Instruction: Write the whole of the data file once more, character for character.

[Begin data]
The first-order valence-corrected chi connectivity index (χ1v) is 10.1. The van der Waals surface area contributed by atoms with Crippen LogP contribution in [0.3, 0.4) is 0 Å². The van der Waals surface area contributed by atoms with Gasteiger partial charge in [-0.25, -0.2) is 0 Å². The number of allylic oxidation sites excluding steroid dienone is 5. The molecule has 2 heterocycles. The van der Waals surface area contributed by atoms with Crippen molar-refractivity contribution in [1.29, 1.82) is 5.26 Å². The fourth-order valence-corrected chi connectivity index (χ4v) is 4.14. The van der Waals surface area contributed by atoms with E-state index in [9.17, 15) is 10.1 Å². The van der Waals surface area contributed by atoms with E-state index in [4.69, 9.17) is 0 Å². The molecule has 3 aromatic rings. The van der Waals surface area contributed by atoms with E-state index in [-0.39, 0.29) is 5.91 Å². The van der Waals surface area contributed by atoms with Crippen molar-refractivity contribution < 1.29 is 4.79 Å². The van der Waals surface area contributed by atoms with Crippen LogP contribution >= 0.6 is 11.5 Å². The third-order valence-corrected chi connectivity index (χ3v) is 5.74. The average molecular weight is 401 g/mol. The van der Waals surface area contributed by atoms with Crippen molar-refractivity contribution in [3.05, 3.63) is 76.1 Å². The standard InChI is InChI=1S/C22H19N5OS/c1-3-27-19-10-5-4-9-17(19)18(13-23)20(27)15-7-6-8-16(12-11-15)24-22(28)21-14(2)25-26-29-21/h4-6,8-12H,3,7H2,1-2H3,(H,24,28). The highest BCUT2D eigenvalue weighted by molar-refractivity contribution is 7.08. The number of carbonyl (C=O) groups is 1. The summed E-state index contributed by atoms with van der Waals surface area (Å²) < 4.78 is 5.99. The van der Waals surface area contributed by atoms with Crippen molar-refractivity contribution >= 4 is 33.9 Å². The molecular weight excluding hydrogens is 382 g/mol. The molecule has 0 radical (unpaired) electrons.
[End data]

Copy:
The first-order valence-corrected chi connectivity index (χ1v) is 10.1. The van der Waals surface area contributed by atoms with Crippen LogP contribution in [0.3, 0.4) is 0 Å². The van der Waals surface area contributed by atoms with Gasteiger partial charge in [-0.25, -0.2) is 0 Å². The number of allylic oxidation sites excluding steroid dienone is 5. The molecule has 2 heterocycles. The van der Waals surface area contributed by atoms with Crippen molar-refractivity contribution in [1.29, 1.82) is 5.26 Å². The fourth-order valence-corrected chi connectivity index (χ4v) is 4.14. The van der Waals surface area contributed by atoms with E-state index in [9.17, 15) is 10.1 Å². The van der Waals surface area contributed by atoms with E-state index in [4.69, 9.17) is 0 Å². The molecule has 3 aromatic rings. The van der Waals surface area contributed by atoms with E-state index in [-0.39, 0.29) is 5.91 Å². The van der Waals surface area contributed by atoms with Crippen molar-refractivity contribution < 1.29 is 4.79 Å². The van der Waals surface area contributed by atoms with Crippen LogP contribution >= 0.6 is 11.5 Å². The third-order valence-corrected chi connectivity index (χ3v) is 5.74. The average molecular weight is 401 g/mol. The van der Waals surface area contributed by atoms with Crippen molar-refractivity contribution in [3.05, 3.63) is 76.1 Å². The standard InChI is InChI=1S/C22H19N5OS/c1-3-27-19-10-5-4-9-17(19)18(13-23)20(27)15-7-6-8-16(12-11-15)24-22(28)21-14(2)25-26-29-21/h4-6,8-12H,3,7H2,1-2H3,(H,24,28). The highest BCUT2D eigenvalue weighted by molar-refractivity contribution is 7.08. The number of carbonyl (C=O) groups is 1. The summed E-state index contributed by atoms with van der Waals surface area (Å²) < 4.78 is 5.99. The van der Waals surface area contributed by atoms with Crippen molar-refractivity contribution >= 4 is 33.9 Å². The molecular weight excluding hydrogens is 382 g/mol. The molecule has 0 radical (unpaired) electrons.